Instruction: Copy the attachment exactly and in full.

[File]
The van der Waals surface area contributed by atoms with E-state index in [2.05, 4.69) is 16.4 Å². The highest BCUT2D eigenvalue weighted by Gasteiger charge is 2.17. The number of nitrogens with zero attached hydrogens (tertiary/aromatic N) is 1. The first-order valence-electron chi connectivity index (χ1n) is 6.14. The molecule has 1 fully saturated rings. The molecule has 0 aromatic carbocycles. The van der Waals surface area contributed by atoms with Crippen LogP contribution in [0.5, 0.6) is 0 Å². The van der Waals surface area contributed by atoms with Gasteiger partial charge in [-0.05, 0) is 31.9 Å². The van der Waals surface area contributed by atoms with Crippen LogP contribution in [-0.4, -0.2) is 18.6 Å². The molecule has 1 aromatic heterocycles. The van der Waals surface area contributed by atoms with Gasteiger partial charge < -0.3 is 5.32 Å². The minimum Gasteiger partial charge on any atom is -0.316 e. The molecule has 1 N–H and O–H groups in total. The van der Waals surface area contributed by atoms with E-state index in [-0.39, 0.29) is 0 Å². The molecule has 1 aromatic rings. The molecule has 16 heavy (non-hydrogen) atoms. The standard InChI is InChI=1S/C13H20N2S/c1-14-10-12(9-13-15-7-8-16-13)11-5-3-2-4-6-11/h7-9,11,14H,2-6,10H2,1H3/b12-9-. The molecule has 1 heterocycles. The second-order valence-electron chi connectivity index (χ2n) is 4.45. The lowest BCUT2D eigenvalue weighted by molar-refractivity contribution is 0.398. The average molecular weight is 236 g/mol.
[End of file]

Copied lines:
The van der Waals surface area contributed by atoms with E-state index in [2.05, 4.69) is 16.4 Å². The highest BCUT2D eigenvalue weighted by Gasteiger charge is 2.17. The number of nitrogens with zero attached hydrogens (tertiary/aromatic N) is 1. The first-order valence-electron chi connectivity index (χ1n) is 6.14. The molecule has 1 fully saturated rings. The molecule has 0 aromatic carbocycles. The van der Waals surface area contributed by atoms with Crippen LogP contribution in [0.5, 0.6) is 0 Å². The van der Waals surface area contributed by atoms with Gasteiger partial charge in [-0.05, 0) is 31.9 Å². The van der Waals surface area contributed by atoms with Crippen LogP contribution in [-0.4, -0.2) is 18.6 Å². The molecule has 1 aromatic heterocycles. The van der Waals surface area contributed by atoms with Gasteiger partial charge < -0.3 is 5.32 Å². The minimum Gasteiger partial charge on any atom is -0.316 e. The molecule has 1 N–H and O–H groups in total. The van der Waals surface area contributed by atoms with E-state index in [-0.39, 0.29) is 0 Å². The molecule has 1 aromatic rings. The molecule has 16 heavy (non-hydrogen) atoms. The standard InChI is InChI=1S/C13H20N2S/c1-14-10-12(9-13-15-7-8-16-13)11-5-3-2-4-6-11/h7-9,11,14H,2-6,10H2,1H3/b12-9-. The molecule has 1 heterocycles. The second-order valence-electron chi connectivity index (χ2n) is 4.45. The lowest BCUT2D eigenvalue weighted by molar-refractivity contribution is 0.398. The average molecular weight is 236 g/mol.